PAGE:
4.1 By submissions of 4 July 1997, the State party contested the admissibility of the communication, arguing that the author had failed to demonstrate, on the facts, that he would prima facie be a victim of a violation by Canada of any of the provisions of the Covenant if he were to be returned to Viet Nam. It is therefore unsubstantiated, incompatible with the provisions of the Covenant and inadmissible.

4.2 The State party points out that, while 200,000 people are granted permanent residence each year, there is no right to the grant or retention of such status, and conditions of compliance may be set. These conditions, for the most part, reflect the State party's concerns for the health and safety of its citizens, the security of its institutions, and the administration of its law. As to the author's personal circumstances in Canada, the State party points out that the author has been living with one of his sisters and her family, while his employment history has been erratic. The State party observes that it has requested travel papers for the author from Viet Nam, with which it concluded a Memorandum of Understanding, on 4 October 1995, to accept the return of Vietnamese citizens without any other citizenship who violated Canadian law and are subject to deportation. At the time of submission, Viet Nam had accepted 15 such persons, and the author's return is under active consideration by that country.

4.3 As to the author's claims under article 7, the State party argues that the scope of this provision is not as broad as claimed. Reasoning by analogy with Vuolanne v. Finland, [FN7] the State party argues that the treatment complained of must amount to more than deportation or its natural consequences. There must be substantial grounds for believing that the author's rights under article 7 would be violated in the receiving country. In this case, the author has given no evidence to refute UNHCR claims that Vietnamese returnees are well treated, [FN8] nor is his claim that he might be imprisoned in a re-education camp more than pure speculation. The State party points out that the author did not hesitate to return to Viet Nam several years ago to marry, and it does not appear that at that time, he was subject to any discriminatory action by the Vietnamese authorities, much less action that would trigger the article 7 threshold.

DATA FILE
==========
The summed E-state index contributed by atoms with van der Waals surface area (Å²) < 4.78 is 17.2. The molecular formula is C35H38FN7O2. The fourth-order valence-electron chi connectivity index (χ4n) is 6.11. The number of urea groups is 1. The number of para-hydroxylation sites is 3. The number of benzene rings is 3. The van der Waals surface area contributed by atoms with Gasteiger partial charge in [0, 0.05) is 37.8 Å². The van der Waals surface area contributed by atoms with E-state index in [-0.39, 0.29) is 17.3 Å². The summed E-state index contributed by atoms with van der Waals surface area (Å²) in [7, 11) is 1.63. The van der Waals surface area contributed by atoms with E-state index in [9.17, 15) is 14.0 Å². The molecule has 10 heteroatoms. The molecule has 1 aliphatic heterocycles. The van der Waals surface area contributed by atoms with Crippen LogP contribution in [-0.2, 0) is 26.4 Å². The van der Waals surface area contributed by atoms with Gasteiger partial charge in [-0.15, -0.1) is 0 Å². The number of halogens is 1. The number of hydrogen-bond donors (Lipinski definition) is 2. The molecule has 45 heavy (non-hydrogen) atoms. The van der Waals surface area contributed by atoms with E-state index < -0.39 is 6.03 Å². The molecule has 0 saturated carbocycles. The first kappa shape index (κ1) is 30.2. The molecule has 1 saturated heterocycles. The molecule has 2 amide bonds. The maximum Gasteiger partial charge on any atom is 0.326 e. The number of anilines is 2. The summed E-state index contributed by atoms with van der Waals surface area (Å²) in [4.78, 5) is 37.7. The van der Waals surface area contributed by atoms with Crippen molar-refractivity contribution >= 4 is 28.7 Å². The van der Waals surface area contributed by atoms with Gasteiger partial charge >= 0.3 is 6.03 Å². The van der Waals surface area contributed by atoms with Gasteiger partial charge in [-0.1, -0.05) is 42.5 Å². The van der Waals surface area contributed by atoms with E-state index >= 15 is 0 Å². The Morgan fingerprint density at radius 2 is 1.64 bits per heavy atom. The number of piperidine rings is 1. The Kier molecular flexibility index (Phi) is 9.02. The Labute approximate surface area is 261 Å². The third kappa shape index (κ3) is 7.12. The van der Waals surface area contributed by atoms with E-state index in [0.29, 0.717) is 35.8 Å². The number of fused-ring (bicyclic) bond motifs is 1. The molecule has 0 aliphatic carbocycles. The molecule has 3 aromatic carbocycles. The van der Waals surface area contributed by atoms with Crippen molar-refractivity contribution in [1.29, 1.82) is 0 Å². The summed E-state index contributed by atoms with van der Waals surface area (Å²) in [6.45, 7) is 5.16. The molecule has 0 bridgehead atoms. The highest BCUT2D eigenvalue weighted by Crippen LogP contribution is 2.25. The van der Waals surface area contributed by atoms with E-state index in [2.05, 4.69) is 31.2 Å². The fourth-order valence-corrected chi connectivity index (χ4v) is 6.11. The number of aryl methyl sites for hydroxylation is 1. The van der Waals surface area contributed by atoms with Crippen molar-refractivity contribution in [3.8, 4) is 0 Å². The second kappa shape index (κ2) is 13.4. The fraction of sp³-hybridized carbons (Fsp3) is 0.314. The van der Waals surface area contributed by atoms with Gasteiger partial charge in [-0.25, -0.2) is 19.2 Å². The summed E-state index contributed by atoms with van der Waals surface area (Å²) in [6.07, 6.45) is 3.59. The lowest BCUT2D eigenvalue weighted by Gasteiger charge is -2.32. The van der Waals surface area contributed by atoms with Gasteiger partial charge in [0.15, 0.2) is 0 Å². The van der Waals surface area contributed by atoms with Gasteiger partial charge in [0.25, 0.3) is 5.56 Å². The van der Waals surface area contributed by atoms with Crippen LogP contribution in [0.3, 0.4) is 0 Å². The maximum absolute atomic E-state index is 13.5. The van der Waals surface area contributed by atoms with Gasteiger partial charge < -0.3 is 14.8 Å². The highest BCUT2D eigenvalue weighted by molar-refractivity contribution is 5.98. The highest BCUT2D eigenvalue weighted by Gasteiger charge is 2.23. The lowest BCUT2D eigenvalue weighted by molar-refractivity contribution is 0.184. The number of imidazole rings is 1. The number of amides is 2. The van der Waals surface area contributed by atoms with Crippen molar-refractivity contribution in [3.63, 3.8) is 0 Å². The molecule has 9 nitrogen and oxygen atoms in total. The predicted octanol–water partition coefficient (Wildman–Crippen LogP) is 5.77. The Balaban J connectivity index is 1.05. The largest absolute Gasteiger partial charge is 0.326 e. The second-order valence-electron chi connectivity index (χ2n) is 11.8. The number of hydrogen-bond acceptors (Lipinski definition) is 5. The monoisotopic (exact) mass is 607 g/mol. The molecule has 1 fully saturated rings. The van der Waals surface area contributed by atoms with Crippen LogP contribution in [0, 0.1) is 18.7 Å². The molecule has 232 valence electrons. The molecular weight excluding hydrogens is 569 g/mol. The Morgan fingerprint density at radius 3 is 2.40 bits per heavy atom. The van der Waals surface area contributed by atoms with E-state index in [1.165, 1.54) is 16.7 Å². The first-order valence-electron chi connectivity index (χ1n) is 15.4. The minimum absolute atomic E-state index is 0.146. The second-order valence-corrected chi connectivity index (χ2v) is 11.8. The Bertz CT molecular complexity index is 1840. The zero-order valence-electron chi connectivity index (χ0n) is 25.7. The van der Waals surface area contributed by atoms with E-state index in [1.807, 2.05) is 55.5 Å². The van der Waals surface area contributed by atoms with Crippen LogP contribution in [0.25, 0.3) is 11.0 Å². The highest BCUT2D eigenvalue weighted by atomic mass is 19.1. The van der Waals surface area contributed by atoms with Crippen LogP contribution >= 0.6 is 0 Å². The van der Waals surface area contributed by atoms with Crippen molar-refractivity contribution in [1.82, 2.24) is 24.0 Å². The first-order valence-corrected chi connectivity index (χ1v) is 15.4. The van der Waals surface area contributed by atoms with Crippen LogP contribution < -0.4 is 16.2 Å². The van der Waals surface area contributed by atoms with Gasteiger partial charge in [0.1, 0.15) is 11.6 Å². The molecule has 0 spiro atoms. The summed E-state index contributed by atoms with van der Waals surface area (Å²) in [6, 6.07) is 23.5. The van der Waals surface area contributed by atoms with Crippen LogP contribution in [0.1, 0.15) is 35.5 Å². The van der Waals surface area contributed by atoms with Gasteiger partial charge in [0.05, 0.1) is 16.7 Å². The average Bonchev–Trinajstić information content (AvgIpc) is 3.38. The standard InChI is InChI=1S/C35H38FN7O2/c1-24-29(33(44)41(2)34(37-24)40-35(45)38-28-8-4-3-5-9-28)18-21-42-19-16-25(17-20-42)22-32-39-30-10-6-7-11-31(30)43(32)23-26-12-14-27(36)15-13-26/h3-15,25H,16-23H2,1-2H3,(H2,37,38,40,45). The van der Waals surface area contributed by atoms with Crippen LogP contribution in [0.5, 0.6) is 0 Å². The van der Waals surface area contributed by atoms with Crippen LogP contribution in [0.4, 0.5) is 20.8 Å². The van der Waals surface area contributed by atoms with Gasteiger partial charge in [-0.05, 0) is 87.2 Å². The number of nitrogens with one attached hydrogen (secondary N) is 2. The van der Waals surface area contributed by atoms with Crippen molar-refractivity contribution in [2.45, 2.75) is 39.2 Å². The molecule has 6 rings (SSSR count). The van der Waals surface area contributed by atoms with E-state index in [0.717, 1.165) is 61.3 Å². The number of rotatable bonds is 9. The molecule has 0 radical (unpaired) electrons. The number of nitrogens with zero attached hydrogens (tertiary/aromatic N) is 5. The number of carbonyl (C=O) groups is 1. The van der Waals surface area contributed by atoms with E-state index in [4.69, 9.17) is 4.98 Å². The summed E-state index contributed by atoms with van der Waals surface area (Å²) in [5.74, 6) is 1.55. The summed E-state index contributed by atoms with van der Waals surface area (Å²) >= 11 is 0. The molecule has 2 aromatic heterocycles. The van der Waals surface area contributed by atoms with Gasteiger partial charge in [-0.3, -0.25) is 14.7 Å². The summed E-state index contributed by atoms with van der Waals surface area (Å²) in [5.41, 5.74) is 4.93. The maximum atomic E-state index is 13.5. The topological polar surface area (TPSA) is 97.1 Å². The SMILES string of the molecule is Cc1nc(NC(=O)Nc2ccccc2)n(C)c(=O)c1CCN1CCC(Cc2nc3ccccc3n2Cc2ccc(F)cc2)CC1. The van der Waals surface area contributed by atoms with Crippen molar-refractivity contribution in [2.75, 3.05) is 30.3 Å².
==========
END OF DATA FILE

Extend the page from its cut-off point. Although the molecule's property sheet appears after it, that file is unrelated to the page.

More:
[FN7] Case No. 265/1987, Views adopted on 7 April 1989.

[FN8] The State party refers to a three-page facsimile message, dated 4 may 1995, from the Deputy Representative of the UNHCR Branch Office for Canada to an IRB Research Officer on the subject of "Return of Vietnamese asylum-seekers", which concluded that: "From six years of experience in visiting many thousand returnees in over 300 districts and city-wards all throughout Viet Nam, we may state that they are generally treated well with no discriminatory measures taken against them."